So, not only did Casoni & Isola do fine work, with the model created in Italy, but they also did so at reasonable prices. In today’s money, they were charging about $40,000 for this piece–not bad.
Further research revealed this April 10, 1875 obituary for Vincenzo Casoni in the New York Daily Tribune which gives some great details about his business:
Trow’s New York City Directory for 1876 reveals that Casoni’s partner, referred to above as Mr. Isola, was Pietro T. Isola.
And further research establishes that Casoni & Isola were the fabricators of the famed Seventh Regiment Memorial in Central Park. The monument was designed by sculptor John Quincy Adams War in 1869, the architect Richard Morris Hunt worked on the design of the base, and Casoni & Isola executed the carving. Quite the team of artists! This half-stereoview records the final touches being placed on the Seventh’s monument in 1870.
Is it possible that one of the men in this photograph is Vincenzo Casoni and one of the others is Pietro Isola?
Just by coincidence, I happened to lead an expedition of volunteers up to Woodlawn Cemetery last week. Susan Olsen, Director of Historical Services there, gave us a quick and very delightful tour–and one of the first monuments she pointed out was that to the famed Civil War hero, Admiral David Farragut (“Damn the torpedoes, full speed ahead!”). Susan noted that that elaborate monument was by Casoni & Isola. Wow! Farragut died in 1870, making it likely that this monument was created at about the same time as the Culver Monument at Green-Wood. Here’s an overview and then a detail of the Farragut.
The Culver and the Farragut, by master carvers at the height of their artistic achievement, are very similar in design. Both feature fine detail, carved ropes, a weapon, fabric, ivy (ever-green, symbolic of eternal life) and a round object to give a variety to the shapes.
Susan reports that two other monuments at Woodlawn–those to Gail Borden (condensed milk) and Josiah Macy are also by Casoni & Isola. Her research also reveals that Casoni & Isola collaborated with Italian sculptor Giovanni Benzoni (1809-1873) on a Woodlawn monument–he did the sculpture and they did the base.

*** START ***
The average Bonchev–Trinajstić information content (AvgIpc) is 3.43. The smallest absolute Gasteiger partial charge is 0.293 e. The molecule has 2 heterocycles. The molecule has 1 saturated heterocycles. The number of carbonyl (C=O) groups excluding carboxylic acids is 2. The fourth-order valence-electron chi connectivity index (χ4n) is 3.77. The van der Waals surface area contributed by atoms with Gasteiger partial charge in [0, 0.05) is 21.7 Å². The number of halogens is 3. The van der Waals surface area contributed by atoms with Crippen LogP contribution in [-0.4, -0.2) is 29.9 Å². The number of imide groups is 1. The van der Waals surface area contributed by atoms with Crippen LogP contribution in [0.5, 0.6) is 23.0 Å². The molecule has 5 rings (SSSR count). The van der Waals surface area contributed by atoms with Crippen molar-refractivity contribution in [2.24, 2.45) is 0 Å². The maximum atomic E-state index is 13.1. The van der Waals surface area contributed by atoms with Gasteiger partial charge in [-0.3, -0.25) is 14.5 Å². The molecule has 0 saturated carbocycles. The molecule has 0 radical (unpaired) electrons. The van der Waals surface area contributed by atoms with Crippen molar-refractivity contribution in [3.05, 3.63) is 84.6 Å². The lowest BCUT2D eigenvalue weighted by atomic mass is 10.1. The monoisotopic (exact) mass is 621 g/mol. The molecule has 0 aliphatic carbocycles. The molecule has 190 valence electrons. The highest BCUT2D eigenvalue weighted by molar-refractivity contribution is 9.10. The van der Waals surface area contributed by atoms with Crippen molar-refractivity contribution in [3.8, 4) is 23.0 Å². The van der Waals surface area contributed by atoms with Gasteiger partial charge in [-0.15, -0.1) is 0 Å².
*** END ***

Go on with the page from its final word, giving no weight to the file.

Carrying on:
One final note. Just to the left of the monument to young Andrew Culver is the monument to another Andrew Culver, likely young Culver’s father. Andrew N. Culver (1832-1906) was a Coney Island pioneer. In the years after his son’s death, he built the first steam railroad to Coney Island, which opened in 1875 and carried one million passengers its inaugural year; by the next year it was carrying two million fares. His Prospect Park & Coney Island Railroad ran on a regular schedule, and gave speedy service for 35 cents. He later added lines out to Brighton Beach and Manhattan Beach. His extensive land holdings along these railroads were sold to the big amusement parks, and his railroad franchise was sold to the Brooklyn Rapid Transit Company. The branch which that company built along the right of way purchased from him was called the Culver Division (the MTA still uses the designation Culver Line for F and G trains), and the station at Coney Island was known as the Culver Station. Culver Plaza was in the middle of Coney Island.
But, you wonder, did all of the father’s fame and fortune begin to make up for the loss of his son as such a young age? It seems unlikely.
UPDATE: Just came across this. It is a stereoview, published by Edward and Henry T. Anthony at 501 Broadway. Here’s the image: obviously, some very finely carved marble. “Hope” is in the foreground. But also take a look at the urn on the ground–great carving!
And here’s the label on the back of this view. Casoni is misspelled, but, otherwise, it is great to see their work as it was being produced at their yard.
This view dates from the 1860s; this sort of stereoview, with a yellow cardboard mount, was not published until the 1860s. And, if I recall correctly, the Anthonys moved uptown from the address on the label, 501 Broadway, late in the 1860s.